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Fun things you need to know about painting your kitchen cabinets

Sanding, priming, painting: How to paint kitchen cabinets the right way

Remodeling your kitchen can be a costly, labor-intensive task that takes weeks or months. One of the things you can do to your kitchen to give it a facelift without an entire remodel is to focus on your cabinets. You can either replace your kitchen cabinets or simply customize them with paint.

There are many timeless kitchen cabinet colors to choose from — though you also have the option of coming up with unique color combinations. And while you may have some creative freedom with the color choice, there are very specific steps you must take before merely breaking out the paintbrush, including sanding the cabinets. We’re here to help you learn the essentials (like what grit sandpaper to use for kitchen cabinets) before you paint so you can do the project correctly.

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What You Need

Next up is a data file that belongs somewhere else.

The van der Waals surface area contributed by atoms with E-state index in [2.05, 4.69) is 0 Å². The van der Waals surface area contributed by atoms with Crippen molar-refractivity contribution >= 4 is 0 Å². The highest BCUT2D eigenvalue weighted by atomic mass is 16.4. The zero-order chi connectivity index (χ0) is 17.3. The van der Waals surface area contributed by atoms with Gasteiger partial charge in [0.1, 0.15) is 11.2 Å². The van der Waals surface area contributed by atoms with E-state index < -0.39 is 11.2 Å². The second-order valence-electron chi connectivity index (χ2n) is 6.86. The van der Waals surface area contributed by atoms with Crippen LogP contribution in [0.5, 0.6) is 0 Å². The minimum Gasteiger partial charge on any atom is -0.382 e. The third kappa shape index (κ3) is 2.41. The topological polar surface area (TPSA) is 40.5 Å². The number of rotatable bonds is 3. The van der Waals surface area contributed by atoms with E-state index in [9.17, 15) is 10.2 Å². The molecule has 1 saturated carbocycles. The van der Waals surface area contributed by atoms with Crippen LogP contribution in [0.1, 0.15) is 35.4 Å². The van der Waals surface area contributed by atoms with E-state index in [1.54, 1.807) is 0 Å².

• Liquid sander

  • Old rags

  • Rotary sander

  • Hand sanders

  • Wood filler

  • Screwdrivers

  • Cleaning supplies

  • Degreaser

  • Painter's tape (for labeling and painting)

  • Primer

  • Paint

  • Paint brushes and rollers

  • Sharpie

  • Paint buckets or trays

  • Drop cloths

  • Shop vacuum

Person opening wooden kitchen cabinets.
Image used with permission by copyright holder

Wood is your best bet

Wood cabinets are the best cabinets to paint. Whether they are unfinished, painted, or stained, any type of wood will work. Even compressed or faux wood will work well. Pretty much any surface that you can use sandpaper on will work well, which is why materials such as laminates are bad options. If you can scuff up the surface of the cabinet with sandpaper, the paint will adhere.